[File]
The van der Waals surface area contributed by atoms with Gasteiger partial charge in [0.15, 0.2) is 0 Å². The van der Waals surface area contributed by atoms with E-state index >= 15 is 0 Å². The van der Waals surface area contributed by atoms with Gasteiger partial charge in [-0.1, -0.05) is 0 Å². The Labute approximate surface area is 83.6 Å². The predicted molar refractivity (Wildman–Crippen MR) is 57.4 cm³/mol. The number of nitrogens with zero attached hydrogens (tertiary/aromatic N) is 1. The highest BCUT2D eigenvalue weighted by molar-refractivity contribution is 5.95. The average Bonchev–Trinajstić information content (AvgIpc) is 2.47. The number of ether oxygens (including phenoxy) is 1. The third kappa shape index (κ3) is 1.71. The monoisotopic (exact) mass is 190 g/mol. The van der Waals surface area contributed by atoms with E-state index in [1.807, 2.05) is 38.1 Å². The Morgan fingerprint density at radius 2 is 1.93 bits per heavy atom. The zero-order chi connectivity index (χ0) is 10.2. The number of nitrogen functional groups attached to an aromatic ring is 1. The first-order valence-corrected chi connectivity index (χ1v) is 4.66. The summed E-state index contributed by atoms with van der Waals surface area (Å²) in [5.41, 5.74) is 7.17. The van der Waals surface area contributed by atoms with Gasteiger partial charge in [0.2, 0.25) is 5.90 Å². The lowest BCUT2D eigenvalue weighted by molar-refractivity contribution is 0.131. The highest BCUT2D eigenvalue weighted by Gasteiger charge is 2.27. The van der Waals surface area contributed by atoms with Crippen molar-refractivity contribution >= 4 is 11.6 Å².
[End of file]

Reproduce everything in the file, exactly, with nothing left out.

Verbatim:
The van der Waals surface area contributed by atoms with Gasteiger partial charge in [0.15, 0.2) is 0 Å². The van der Waals surface area contributed by atoms with E-state index >= 15 is 0 Å². The van der Waals surface area contributed by atoms with Gasteiger partial charge in [-0.1, -0.05) is 0 Å². The Labute approximate surface area is 83.6 Å². The predicted molar refractivity (Wildman–Crippen MR) is 57.4 cm³/mol. The number of nitrogens with zero attached hydrogens (tertiary/aromatic N) is 1. The highest BCUT2D eigenvalue weighted by molar-refractivity contribution is 5.95. The average Bonchev–Trinajstić information content (AvgIpc) is 2.47. The number of ether oxygens (including phenoxy) is 1. The third kappa shape index (κ3) is 1.71. The monoisotopic (exact) mass is 190 g/mol. The van der Waals surface area contributed by atoms with E-state index in [1.807, 2.05) is 38.1 Å². The Morgan fingerprint density at radius 2 is 1.93 bits per heavy atom. The zero-order chi connectivity index (χ0) is 10.2. The number of nitrogen functional groups attached to an aromatic ring is 1. The first-order valence-corrected chi connectivity index (χ1v) is 4.66. The summed E-state index contributed by atoms with van der Waals surface area (Å²) in [5.41, 5.74) is 7.17. The van der Waals surface area contributed by atoms with Gasteiger partial charge in [0.2, 0.25) is 5.90 Å². The lowest BCUT2D eigenvalue weighted by molar-refractivity contribution is 0.131. The highest BCUT2D eigenvalue weighted by Gasteiger charge is 2.27. The van der Waals surface area contributed by atoms with Crippen molar-refractivity contribution >= 4 is 11.6 Å².